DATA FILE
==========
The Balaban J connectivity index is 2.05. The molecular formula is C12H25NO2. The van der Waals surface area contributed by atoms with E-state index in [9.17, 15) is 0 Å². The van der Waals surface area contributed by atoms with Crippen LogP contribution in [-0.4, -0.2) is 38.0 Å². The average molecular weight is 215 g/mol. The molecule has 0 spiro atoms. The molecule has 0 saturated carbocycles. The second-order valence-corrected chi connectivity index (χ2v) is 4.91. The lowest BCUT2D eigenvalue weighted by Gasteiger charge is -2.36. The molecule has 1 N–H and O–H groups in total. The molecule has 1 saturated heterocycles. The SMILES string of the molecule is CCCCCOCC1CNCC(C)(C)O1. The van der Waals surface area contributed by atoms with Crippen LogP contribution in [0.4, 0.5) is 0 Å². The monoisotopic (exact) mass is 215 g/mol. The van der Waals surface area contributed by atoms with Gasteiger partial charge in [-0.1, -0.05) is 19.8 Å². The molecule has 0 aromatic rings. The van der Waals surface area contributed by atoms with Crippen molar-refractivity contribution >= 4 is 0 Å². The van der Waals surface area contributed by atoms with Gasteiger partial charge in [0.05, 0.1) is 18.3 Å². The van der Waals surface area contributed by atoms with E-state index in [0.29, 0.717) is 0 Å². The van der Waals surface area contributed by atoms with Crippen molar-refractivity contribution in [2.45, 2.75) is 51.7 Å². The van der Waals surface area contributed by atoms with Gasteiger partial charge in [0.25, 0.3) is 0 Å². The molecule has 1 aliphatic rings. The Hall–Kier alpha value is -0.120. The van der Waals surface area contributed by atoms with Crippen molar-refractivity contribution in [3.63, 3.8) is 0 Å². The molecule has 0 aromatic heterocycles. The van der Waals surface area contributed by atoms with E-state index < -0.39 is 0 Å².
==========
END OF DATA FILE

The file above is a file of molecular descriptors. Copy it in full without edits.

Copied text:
The Balaban J connectivity index is 2.05. The molecular formula is C12H25NO2. The van der Waals surface area contributed by atoms with E-state index in [9.17, 15) is 0 Å². The van der Waals surface area contributed by atoms with Crippen LogP contribution in [-0.4, -0.2) is 38.0 Å². The average molecular weight is 215 g/mol. The molecule has 0 spiro atoms. The molecule has 0 saturated carbocycles. The second-order valence-corrected chi connectivity index (χ2v) is 4.91. The lowest BCUT2D eigenvalue weighted by Gasteiger charge is -2.36. The molecule has 1 N–H and O–H groups in total. The molecule has 1 saturated heterocycles. The SMILES string of the molecule is CCCCCOCC1CNCC(C)(C)O1. The van der Waals surface area contributed by atoms with Crippen LogP contribution in [0.4, 0.5) is 0 Å². The monoisotopic (exact) mass is 215 g/mol. The van der Waals surface area contributed by atoms with Gasteiger partial charge in [-0.1, -0.05) is 19.8 Å². The molecule has 0 aromatic rings. The van der Waals surface area contributed by atoms with Crippen molar-refractivity contribution >= 4 is 0 Å². The van der Waals surface area contributed by atoms with Gasteiger partial charge in [0.05, 0.1) is 18.3 Å². The van der Waals surface area contributed by atoms with E-state index in [0.29, 0.717) is 0 Å². The van der Waals surface area contributed by atoms with Crippen molar-refractivity contribution in [2.45, 2.75) is 51.7 Å². The van der Waals surface area contributed by atoms with Gasteiger partial charge in [0.25, 0.3) is 0 Å². The molecule has 1 aliphatic rings. The Hall–Kier alpha value is -0.120. The van der Waals surface area contributed by atoms with Crippen molar-refractivity contribution in [3.63, 3.8) is 0 Å². The molecule has 0 aromatic heterocycles. The van der Waals surface area contributed by atoms with E-state index < -0.39 is 0 Å².